Is 2006 our year?

Yesterday’s commentary by New York Times columnist Thomas Friedman is calling green the new red, white and blue: (article here)

Enough of this Bush-Cheney nonsense that conservation, energy efficiency and environmentalism are some hobby we can’t afford. I can’t think of anything more cowardly or un-American. Real patriots, real advocates of spreading democracy around the world, live green.

In today’s Update, editor Rona Fried, is calling this year the year of the greens:

2006 is definitely going to be “our” year – for so many of us that have spent our lives trying to help people of all kinds understand the importance of sustainability.

Last week Joel Makower gave us his top ten list: five reasons for optimism, and five reasons for concern, about the state of business and the environment. The State of Green Business: Good News and Bad is Joel’s synopsis of the last fifteen years of green business:

And despite the obstacles, I remain optimistic — indeed, confident — that the hard work of good people inside good companies will continue to raise the bar, the performance, and the appreciation of corporate environmental practices.

One response

  1. I have a feeling that this will, indeed, be the biggest green year yet. And yet I also feel that that this continues to be just the beginning.
    It is all very inspiring coming from the standpoint of an ecologist who (1) understands the scientific basis of what is going on in the world from a systems perspective and how we are on the verge of some very deep doodoo that could (and is already starting to) make life notso good (to put it plainly); and (2) is reacting accordingly to do my best to foster solutions that both help alleviate our environmental problems and protect the security of our economy, health and quality of life.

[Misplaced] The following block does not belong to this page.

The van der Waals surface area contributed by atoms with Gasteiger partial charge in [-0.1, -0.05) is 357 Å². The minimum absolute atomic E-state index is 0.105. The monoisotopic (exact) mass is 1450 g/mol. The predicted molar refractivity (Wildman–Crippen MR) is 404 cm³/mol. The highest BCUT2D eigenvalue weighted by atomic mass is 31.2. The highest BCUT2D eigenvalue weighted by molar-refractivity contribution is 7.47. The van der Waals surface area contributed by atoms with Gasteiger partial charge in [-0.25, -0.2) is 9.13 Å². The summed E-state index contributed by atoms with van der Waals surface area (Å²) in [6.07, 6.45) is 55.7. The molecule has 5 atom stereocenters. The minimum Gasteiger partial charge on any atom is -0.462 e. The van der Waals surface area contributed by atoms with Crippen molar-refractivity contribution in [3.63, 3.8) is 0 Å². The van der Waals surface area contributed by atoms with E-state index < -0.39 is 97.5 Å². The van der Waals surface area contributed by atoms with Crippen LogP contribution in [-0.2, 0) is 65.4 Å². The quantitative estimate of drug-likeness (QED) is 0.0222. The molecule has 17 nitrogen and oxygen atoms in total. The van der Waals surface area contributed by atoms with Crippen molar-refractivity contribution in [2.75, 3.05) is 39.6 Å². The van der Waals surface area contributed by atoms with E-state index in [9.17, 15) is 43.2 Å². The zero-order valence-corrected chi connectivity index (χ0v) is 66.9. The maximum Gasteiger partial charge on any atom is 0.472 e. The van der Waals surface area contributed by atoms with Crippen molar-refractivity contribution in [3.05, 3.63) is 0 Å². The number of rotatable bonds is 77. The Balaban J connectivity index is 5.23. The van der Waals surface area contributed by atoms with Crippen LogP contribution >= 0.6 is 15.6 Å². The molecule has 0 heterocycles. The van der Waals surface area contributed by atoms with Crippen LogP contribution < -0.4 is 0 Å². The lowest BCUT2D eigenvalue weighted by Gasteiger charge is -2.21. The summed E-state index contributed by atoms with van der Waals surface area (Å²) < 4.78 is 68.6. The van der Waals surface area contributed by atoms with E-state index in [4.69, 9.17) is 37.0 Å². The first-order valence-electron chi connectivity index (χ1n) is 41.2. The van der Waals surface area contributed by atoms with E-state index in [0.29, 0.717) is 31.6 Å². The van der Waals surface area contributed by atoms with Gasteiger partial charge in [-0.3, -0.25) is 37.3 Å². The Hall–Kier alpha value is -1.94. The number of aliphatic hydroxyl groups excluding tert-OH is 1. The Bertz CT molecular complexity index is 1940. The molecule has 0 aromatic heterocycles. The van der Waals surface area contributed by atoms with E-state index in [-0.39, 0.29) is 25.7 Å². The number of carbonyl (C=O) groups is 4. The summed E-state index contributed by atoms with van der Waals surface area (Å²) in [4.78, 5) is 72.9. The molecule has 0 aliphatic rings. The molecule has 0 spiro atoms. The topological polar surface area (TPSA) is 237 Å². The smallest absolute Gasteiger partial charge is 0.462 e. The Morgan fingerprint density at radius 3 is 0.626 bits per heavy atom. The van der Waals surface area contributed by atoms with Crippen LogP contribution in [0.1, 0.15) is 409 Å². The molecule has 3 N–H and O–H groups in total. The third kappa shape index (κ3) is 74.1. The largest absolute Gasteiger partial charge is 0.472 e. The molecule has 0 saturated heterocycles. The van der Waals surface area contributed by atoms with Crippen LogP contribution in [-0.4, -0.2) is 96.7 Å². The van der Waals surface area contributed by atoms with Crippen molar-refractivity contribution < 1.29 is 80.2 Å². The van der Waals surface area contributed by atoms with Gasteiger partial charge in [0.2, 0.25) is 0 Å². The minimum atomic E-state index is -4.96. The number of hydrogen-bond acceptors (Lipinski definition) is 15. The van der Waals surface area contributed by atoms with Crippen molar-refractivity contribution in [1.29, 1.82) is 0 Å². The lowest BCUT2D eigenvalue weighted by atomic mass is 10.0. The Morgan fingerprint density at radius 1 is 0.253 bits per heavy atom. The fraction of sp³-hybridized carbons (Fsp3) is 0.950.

We saw what almost happened with the global warming-supercharged hurricanes last summer–how close we came to $4+ a gallon gas (if Rita hadn’t weakened and had hit a bit west of where it did). And we see home PG & E bills this month coming with a letter explaining how it is Katrina’s fault that the bill has more than doubled from last Jan to this Jan. Extrapolating that to businesses and factories has gotta hurt savings and profits and will reduce consumer spending away from the energy sector. And those scary superstorms are likely to be back next summer, and in a warmer world, for many summers thereafter. It is just a matter of time before the gulf oil and gas infrastructure crumbles under their weight. Thank the oil barrons who have brought us global warming and for so long have stymied efforts to stem it. And then bid them farewell for smarter, safer, more secure renewable energy sources that make your home and business energy independent.
    On the positive side, this all underscores why the sustainability trend that 3P is helping to foster in business is ground-breaking, smart, pioneering, and important to all of our quality of life. Keep up the outstanding work!

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